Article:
Estimated reading time: 11 minutes
My feeds are full of the news of the sudden death by suicide of Stephen “tWitch” Boss. Everyone is shocked that he’s dead. It’s a travesty. Simultaneously, the world is knocked off its axis by the idea that a seemingly happy man/father/husband/celebrity who appeared to be living his “best life” with everything to look forward to, in fact, committed suicide.
But, I’m not shocked that anyone commits suicide anymore. Life is hard. Many of us contemplate it, some of us go as far as to meticulously plan it, still others attempt and too many succeed. As someone with Bipolar 1 disorder, I’ve become intimately aware of the statistics that 20-60% of all people diagnosed with bipolar will attempt suicide at least once in their life and 4-19% will succeed.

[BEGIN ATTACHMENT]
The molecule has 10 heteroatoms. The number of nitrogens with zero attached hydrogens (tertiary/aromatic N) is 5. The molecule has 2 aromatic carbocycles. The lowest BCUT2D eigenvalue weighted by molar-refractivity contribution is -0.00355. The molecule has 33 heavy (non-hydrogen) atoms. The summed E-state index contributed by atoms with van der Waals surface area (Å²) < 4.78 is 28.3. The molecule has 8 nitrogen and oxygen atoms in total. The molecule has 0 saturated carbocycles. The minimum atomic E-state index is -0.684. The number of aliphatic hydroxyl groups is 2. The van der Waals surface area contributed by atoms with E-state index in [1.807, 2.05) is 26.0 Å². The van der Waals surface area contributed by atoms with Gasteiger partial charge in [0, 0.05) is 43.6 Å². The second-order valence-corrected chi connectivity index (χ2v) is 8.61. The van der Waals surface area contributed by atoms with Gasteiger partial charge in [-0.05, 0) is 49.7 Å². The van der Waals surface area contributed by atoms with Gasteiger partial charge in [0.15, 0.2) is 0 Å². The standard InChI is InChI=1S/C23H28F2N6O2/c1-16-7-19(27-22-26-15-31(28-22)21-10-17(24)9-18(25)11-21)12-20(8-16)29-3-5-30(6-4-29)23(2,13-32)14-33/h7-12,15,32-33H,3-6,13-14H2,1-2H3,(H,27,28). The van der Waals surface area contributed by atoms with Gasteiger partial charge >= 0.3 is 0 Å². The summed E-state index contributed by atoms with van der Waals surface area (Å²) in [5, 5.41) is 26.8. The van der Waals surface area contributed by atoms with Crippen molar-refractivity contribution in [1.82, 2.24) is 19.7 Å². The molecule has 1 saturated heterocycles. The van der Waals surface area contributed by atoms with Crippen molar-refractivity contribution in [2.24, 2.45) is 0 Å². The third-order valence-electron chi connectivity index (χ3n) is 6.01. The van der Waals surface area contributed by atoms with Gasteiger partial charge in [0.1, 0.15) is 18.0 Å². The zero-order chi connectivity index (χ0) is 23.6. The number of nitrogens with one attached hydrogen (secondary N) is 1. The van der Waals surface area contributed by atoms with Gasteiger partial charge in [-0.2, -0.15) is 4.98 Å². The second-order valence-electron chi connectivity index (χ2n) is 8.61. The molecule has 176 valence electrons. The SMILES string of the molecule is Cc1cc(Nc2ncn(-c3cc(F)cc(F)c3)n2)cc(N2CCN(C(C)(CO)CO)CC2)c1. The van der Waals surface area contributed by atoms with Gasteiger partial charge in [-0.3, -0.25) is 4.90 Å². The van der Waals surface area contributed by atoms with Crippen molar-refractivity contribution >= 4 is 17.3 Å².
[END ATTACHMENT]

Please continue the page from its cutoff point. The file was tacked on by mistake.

Depression does not discriminate. It gives no fucks about what you or anyone else thinks your life should feel like. Mental illness doesn’t care how wealthy you are or how charismatic you are. It strikes and it’s a cruel, clingy and unjust bitch. Once she has her greedy hold on you, she doesn’t want to let go. Wave after wave of sadness, grief and melancholy battering every inch or your heart, soul and body. It’s no wonder we start to drown in the seas of sadness. Survival is not guaranteed. Only by the grace of the universe, holding on for literal “dear life” determination and the support system to keep fighting through immeasurable pain, self-doubt, loathing and loneliness until the storm passes do we get to see another day.